Pots and Kettles

‘Kay- I’m more than a little swamped at the mo’- between the thank you cards and starting the new job and all. But I’ve been looking back over some of my earlier (earliest) posts (dating from before I realized that all posts should have a musical interlude or two) that had to do with this whole conceptualization/personification of evil as an external force.

This one was one of the things that had me hitting the books anew- searching for origins of this propensity we have to blame all the bad stuff on ‘something’ outside of ourselves. So, since time is at something of a premium for me right now, here’s a bit of a revisit of the subject of the tension between the idea of a ‘god of goodness’ and the way in which the character(s) is/are actually described in the stories.

People are as good- or as bad- as we grow them to be.  We need to be addressing that rather than looking for outside sources to blame.

colemining

“Evil, they said, was brought into the world by the rebel angels.  Oh really?  God sees and foresees all, and he didn’t know the rebel angels were going to rebel?  Why did he create them if he knew they were going to rebel?  That’s like somebody making car tires that he knows will blow out after two kilometers.  He’d be a prick.  But no, he went ahead and created them, and afterward he was happy as a clam, look how clever I am, I can even make angels… Then he waited for them to rebel (no doubt drooling in anticipation of their first false step) and then hurled them down into hell.  If that’s the case he’s a monster.”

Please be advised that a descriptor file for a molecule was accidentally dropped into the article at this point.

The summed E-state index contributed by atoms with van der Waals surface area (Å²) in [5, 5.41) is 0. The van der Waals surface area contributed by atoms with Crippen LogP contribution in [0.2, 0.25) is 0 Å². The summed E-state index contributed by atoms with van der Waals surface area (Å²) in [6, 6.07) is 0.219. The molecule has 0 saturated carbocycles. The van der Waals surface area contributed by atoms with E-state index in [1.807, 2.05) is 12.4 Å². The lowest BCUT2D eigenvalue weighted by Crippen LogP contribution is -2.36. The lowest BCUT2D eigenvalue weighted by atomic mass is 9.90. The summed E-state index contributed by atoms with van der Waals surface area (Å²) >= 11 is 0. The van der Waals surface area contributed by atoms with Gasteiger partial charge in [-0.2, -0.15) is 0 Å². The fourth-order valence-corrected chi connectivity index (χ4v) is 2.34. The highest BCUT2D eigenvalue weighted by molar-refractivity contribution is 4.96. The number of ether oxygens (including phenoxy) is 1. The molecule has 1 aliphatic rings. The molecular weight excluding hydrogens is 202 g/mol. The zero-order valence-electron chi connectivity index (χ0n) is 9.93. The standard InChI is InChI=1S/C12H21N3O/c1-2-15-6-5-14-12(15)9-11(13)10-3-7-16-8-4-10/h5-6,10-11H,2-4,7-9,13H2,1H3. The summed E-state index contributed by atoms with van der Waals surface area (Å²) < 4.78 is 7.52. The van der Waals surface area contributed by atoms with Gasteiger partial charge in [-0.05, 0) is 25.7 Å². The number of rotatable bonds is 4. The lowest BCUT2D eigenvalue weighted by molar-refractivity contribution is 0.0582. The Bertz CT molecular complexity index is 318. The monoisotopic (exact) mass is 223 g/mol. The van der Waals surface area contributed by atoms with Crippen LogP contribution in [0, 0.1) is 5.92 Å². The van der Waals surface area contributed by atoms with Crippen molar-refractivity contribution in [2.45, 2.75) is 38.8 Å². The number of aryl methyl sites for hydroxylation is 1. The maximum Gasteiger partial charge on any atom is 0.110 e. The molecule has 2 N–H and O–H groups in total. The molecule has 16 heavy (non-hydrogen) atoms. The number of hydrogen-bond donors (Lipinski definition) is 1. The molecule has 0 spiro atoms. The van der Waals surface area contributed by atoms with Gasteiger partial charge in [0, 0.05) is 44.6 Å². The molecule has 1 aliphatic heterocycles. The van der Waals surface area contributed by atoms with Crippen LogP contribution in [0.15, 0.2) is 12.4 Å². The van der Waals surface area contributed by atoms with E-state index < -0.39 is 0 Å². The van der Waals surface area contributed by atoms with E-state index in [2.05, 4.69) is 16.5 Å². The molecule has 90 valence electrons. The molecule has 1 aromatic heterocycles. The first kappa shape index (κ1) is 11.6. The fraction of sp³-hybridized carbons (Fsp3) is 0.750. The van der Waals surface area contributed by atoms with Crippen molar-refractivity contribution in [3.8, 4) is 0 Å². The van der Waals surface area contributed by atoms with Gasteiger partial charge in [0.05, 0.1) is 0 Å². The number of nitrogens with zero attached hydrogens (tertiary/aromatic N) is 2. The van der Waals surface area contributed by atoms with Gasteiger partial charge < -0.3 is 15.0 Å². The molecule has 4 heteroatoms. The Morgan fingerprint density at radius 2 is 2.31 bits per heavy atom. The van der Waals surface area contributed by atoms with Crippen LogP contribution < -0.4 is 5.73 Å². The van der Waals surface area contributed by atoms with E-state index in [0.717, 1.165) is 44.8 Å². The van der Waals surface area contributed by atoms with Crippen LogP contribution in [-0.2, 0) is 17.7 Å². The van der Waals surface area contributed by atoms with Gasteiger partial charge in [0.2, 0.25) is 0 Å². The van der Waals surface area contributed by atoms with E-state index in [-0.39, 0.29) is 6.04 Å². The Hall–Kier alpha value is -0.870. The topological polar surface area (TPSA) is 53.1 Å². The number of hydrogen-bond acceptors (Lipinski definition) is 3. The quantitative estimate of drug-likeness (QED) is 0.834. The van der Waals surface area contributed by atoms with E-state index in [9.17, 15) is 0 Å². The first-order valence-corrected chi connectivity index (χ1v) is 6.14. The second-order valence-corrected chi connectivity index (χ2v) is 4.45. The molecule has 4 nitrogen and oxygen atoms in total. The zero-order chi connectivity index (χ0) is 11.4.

Umberto Eco- The Mysterious Flame of Queen Loana (pg. 349)

No one writes like Umberto Eco.  His language- even as translated from Italian- is beautiful beyond belief.  He seems to see…

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2 comments on “Pots and Kettles

  1. bethbyrnes says:

    This just reminds one that children have to be taught to hate.

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